4 feet 2 mouths

walking and eating our way around the world

The Final Stretch of an Ever Changing Camino – Part 6 (by Carmen)

Pedro the sidra pourer

The camino had changed. First of all, we had entered a new region, Galicia, which has its own language more closely related to Portuguese than Spanish. Secondly, the terrain was most definitely mountainous. O Cebreiro is located at the top of a mountain and Nathan and I were certainly glad to see it after our long up hill hike. We celebrated with a bottle of sidra (cider) which came with a surprise. It seems to be a tradition to pour sidra by holding the glass low and the bottle high. With no skilled sidra pourers that night, the bartender instead handed us a mechanical contraption to help us out. We christened him Pedro and he indeed poured a mean glass of sidra.

Lush forest path

Other than language and terrain, Galicia has another distinguishing factor: weather. Up to this point, we had experienced the hot, dry and sunny Spain one expects. On our descent from O Cebreiro we got out first taste of the rain Galicia is known for. After digging out our ponchos from the bottom our packs we trudged on through thick droplets and wind that at times sounded like a train coming at us. With all the rain, stone buildings and slate roofs, I felt like I had found a secret portal to Ireland right at the edge of Spain.

By the time we reached Triacastela we were soaked and ready to dry off. We holed up in a cozy albergue and didn’t leave until dinner time. The next day we pushed on to Sarría where we encountered another of Galicia’s legacies – bus loads of pilgrims. Sarría is about 100km to Santiago, the minimum required to receive the compostela. This means you receive official recognition from the church for your pilgrimage. The result is hundreds more people on the trail, most notably teenage youth groups that are very skilled at destroying the peace with their screaming and flirting and playing.

Cloister in monestary of Sarría

Shell shaped flan at pilgrim dinner

We were just passing through Sarría but decided to stop for lunch at an italian restaurant called Matias. Sadly, I did not get a picture but I will always have the memory of how fulfilling the homemade tortellini was. And then there was the delicious tiramisu. I started to regret not including Italy on this round the world trip! There was no time to dwell on this thought as it was time to move on.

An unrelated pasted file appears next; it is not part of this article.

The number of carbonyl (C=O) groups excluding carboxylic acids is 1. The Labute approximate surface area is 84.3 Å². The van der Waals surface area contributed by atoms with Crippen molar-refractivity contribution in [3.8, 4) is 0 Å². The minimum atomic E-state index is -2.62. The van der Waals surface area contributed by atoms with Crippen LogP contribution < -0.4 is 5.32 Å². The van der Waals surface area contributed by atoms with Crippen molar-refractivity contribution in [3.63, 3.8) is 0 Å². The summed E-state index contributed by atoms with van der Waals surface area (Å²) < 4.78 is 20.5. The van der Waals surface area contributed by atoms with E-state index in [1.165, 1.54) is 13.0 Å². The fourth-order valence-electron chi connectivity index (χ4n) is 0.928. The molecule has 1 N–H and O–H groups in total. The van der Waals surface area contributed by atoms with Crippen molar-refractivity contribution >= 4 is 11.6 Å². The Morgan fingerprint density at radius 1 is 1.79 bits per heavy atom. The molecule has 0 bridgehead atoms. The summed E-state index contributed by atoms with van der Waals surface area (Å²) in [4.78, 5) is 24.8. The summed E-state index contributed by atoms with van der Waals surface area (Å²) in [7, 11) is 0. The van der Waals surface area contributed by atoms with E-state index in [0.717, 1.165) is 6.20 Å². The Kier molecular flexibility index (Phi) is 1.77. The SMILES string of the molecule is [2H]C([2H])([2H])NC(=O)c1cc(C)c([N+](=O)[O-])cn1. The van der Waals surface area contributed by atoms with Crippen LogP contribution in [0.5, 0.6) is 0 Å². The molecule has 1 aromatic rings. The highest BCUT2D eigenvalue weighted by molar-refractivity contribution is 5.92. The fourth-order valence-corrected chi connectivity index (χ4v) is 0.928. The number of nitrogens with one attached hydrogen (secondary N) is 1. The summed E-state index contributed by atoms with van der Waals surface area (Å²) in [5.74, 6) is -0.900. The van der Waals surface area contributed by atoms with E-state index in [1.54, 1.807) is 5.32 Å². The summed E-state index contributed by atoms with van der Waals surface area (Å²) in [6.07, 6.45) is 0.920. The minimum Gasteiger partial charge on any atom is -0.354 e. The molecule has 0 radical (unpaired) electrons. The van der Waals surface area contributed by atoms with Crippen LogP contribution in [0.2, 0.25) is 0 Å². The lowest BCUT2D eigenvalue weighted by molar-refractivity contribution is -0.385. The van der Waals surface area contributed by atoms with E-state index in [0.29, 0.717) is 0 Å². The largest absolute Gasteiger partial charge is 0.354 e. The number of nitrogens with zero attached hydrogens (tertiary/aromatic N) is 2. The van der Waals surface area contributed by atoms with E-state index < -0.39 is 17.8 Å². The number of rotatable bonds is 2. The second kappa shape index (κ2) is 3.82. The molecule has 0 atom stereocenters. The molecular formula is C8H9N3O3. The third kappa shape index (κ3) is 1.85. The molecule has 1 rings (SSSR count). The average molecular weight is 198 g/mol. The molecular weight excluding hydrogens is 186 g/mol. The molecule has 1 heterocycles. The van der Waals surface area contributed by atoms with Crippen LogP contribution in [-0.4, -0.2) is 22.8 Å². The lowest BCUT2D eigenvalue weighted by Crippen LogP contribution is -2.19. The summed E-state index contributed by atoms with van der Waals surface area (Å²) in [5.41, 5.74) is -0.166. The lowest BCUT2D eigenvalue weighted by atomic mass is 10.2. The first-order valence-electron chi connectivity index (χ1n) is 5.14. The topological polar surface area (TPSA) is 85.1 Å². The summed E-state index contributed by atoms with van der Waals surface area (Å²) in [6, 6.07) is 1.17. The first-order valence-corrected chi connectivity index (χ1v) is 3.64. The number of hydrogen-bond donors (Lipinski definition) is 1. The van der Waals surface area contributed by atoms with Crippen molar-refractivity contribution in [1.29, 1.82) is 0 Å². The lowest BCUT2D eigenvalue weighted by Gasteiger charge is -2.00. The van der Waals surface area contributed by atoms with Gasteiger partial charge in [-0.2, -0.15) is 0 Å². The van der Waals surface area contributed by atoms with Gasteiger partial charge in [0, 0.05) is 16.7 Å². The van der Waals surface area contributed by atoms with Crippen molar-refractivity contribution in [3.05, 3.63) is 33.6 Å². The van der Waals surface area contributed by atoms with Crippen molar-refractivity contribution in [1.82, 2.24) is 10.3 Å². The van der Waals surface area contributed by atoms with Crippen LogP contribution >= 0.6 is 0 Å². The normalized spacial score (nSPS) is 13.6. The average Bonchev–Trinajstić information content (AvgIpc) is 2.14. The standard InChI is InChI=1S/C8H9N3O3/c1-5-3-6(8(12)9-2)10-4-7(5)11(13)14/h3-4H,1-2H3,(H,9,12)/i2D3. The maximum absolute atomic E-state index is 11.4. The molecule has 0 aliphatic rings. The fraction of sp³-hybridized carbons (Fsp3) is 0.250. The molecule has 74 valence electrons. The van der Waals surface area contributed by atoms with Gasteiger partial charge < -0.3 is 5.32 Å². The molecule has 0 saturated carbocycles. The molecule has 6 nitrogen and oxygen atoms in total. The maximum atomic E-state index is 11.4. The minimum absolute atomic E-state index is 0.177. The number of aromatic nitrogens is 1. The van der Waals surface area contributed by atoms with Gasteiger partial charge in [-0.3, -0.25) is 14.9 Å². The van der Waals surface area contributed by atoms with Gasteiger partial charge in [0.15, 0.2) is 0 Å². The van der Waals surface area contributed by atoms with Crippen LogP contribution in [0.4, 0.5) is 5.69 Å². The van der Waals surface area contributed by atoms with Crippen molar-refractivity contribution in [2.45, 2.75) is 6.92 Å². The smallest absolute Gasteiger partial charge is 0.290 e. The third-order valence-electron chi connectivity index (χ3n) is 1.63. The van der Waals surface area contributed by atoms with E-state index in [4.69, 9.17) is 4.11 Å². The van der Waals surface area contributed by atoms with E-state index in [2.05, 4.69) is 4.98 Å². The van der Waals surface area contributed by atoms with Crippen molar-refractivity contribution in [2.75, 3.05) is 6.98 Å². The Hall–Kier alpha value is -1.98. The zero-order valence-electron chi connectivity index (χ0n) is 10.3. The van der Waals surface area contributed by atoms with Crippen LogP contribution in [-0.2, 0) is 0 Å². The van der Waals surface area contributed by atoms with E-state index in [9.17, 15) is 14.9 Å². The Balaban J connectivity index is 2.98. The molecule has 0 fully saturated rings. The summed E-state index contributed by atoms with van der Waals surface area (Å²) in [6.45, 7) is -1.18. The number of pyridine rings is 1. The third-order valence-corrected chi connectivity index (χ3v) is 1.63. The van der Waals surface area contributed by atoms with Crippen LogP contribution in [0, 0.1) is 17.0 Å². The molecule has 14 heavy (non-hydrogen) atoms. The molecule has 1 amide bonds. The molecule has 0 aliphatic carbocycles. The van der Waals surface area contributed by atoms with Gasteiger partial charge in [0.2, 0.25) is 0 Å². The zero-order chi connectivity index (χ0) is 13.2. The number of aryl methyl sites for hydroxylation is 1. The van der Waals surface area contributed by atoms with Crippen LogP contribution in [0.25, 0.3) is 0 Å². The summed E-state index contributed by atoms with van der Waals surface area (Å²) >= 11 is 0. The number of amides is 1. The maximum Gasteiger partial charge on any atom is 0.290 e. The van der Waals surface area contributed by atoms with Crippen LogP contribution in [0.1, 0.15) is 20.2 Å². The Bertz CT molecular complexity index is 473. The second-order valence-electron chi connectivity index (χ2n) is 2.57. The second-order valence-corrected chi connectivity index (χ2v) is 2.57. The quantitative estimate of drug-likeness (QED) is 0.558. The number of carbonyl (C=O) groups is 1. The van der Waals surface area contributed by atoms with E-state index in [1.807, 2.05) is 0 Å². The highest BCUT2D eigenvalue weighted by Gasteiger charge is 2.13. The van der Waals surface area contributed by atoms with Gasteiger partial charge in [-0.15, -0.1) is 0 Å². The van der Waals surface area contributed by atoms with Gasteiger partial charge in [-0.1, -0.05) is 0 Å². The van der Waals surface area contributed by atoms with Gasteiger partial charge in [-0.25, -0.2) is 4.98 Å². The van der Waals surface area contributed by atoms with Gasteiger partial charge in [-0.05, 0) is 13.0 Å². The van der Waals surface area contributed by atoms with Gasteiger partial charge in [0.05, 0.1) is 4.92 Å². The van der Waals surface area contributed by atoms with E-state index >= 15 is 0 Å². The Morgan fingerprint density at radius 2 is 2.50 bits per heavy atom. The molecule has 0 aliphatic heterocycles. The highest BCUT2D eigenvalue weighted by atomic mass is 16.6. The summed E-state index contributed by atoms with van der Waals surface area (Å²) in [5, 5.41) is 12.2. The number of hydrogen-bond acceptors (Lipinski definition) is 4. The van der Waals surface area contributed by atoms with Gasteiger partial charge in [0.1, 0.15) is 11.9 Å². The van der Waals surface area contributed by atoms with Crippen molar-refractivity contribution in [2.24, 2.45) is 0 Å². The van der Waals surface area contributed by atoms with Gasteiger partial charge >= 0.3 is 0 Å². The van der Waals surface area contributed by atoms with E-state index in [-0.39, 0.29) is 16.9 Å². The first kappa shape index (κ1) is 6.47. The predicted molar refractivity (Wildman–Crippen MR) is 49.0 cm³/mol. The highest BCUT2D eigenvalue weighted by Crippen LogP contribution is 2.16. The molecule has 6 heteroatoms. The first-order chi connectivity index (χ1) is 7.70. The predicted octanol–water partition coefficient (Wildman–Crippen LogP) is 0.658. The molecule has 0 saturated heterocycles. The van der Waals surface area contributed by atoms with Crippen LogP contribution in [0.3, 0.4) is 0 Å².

The wide river at Portomarín

The next day brought more, harder rain. I had had a dreadful nights sleep due to snorers and was greatly looking forward to a café con leche and a pasty in Portomarín. We ducked into the first cafe and we were served blah coffee. They don’t have pastries. Then a jackhammer starts up outside. After we leave I get stuck behind a gigantic youth group on the trail. It’s one of those days. I began to feel frustrated that I couldn’t get my desires met – sleep, good drink and food, peace. But part of the camino is learning to accept the bad with the good – even the teenagers. One day I will once again have more control over these things but in the meantime it is a trade off I make for the incredible experiences I am having this year.

Small stone chapel

When we finally arrived in Palais do Rei the camino gods took pity on us. After being told by albergue after albergue that they were full, we picked up a cancellation at the last one we checked.

Pulpo and white wine

The following dawn was a new day and I had a special treat to look forward to. Around lunch time we entered into the town of Melide and we made a beeline for Pulpería Ezequiel, a restaurant specializing in octopus. We ordered a grill plate for two which arrived dripping with olive oil and paprika, accompanied by crusty bread. Our white wine was served in small rustic bowls instead of glasses. With the long communal tables and convivial atmosphere it was the Spanish equivalent of a German beer garden. I loved it.